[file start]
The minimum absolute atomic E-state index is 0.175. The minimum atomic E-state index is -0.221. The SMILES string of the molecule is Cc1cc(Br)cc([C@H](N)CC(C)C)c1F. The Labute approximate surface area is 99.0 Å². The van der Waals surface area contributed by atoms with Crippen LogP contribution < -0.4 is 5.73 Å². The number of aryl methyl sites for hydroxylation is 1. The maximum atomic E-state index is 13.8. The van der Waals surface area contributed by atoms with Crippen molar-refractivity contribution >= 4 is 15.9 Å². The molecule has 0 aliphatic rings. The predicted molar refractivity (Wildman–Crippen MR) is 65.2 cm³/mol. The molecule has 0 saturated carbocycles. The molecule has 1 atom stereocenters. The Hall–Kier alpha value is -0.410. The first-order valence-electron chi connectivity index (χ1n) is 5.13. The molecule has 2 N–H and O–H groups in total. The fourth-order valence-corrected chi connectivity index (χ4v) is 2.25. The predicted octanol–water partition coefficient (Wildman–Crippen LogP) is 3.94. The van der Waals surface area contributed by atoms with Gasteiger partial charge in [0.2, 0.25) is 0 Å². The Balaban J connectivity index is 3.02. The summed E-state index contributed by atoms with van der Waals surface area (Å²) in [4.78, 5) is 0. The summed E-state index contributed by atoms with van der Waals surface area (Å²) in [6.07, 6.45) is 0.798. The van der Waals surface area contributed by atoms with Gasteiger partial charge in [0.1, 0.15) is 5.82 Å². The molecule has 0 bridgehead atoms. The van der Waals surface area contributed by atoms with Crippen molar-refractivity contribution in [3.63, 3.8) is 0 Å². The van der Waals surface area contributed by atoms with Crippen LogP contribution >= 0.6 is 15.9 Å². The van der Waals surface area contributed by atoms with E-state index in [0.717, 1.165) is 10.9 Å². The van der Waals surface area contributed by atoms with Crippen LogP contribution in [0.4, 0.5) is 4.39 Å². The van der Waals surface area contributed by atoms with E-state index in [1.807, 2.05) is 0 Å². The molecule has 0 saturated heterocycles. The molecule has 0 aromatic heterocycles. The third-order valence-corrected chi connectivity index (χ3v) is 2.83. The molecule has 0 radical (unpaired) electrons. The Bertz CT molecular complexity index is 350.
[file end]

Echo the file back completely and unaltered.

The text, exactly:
The minimum absolute atomic E-state index is 0.175. The minimum atomic E-state index is -0.221. The SMILES string of the molecule is Cc1cc(Br)cc([C@H](N)CC(C)C)c1F. The Labute approximate surface area is 99.0 Å². The van der Waals surface area contributed by atoms with Crippen LogP contribution < -0.4 is 5.73 Å². The number of aryl methyl sites for hydroxylation is 1. The maximum atomic E-state index is 13.8. The van der Waals surface area contributed by atoms with Crippen molar-refractivity contribution >= 4 is 15.9 Å². The molecule has 0 aliphatic rings. The predicted molar refractivity (Wildman–Crippen MR) is 65.2 cm³/mol. The molecule has 0 saturated carbocycles. The molecule has 1 atom stereocenters. The Hall–Kier alpha value is -0.410. The first-order valence-electron chi connectivity index (χ1n) is 5.13. The molecule has 2 N–H and O–H groups in total. The fourth-order valence-corrected chi connectivity index (χ4v) is 2.25. The predicted octanol–water partition coefficient (Wildman–Crippen LogP) is 3.94. The van der Waals surface area contributed by atoms with Gasteiger partial charge in [0.2, 0.25) is 0 Å². The Balaban J connectivity index is 3.02. The summed E-state index contributed by atoms with van der Waals surface area (Å²) in [4.78, 5) is 0. The summed E-state index contributed by atoms with van der Waals surface area (Å²) in [6.07, 6.45) is 0.798. The van der Waals surface area contributed by atoms with Gasteiger partial charge in [0.1, 0.15) is 5.82 Å². The molecule has 0 bridgehead atoms. The van der Waals surface area contributed by atoms with Crippen molar-refractivity contribution in [3.63, 3.8) is 0 Å². The van der Waals surface area contributed by atoms with Crippen LogP contribution >= 0.6 is 15.9 Å². The van der Waals surface area contributed by atoms with E-state index in [0.717, 1.165) is 10.9 Å². The van der Waals surface area contributed by atoms with Crippen LogP contribution in [0.4, 0.5) is 4.39 Å². The van der Waals surface area contributed by atoms with E-state index in [1.807, 2.05) is 0 Å². The molecule has 0 saturated heterocycles. The molecule has 0 aromatic heterocycles. The third-order valence-corrected chi connectivity index (χ3v) is 2.83. The molecule has 0 radical (unpaired) electrons. The Bertz CT molecular complexity index is 350.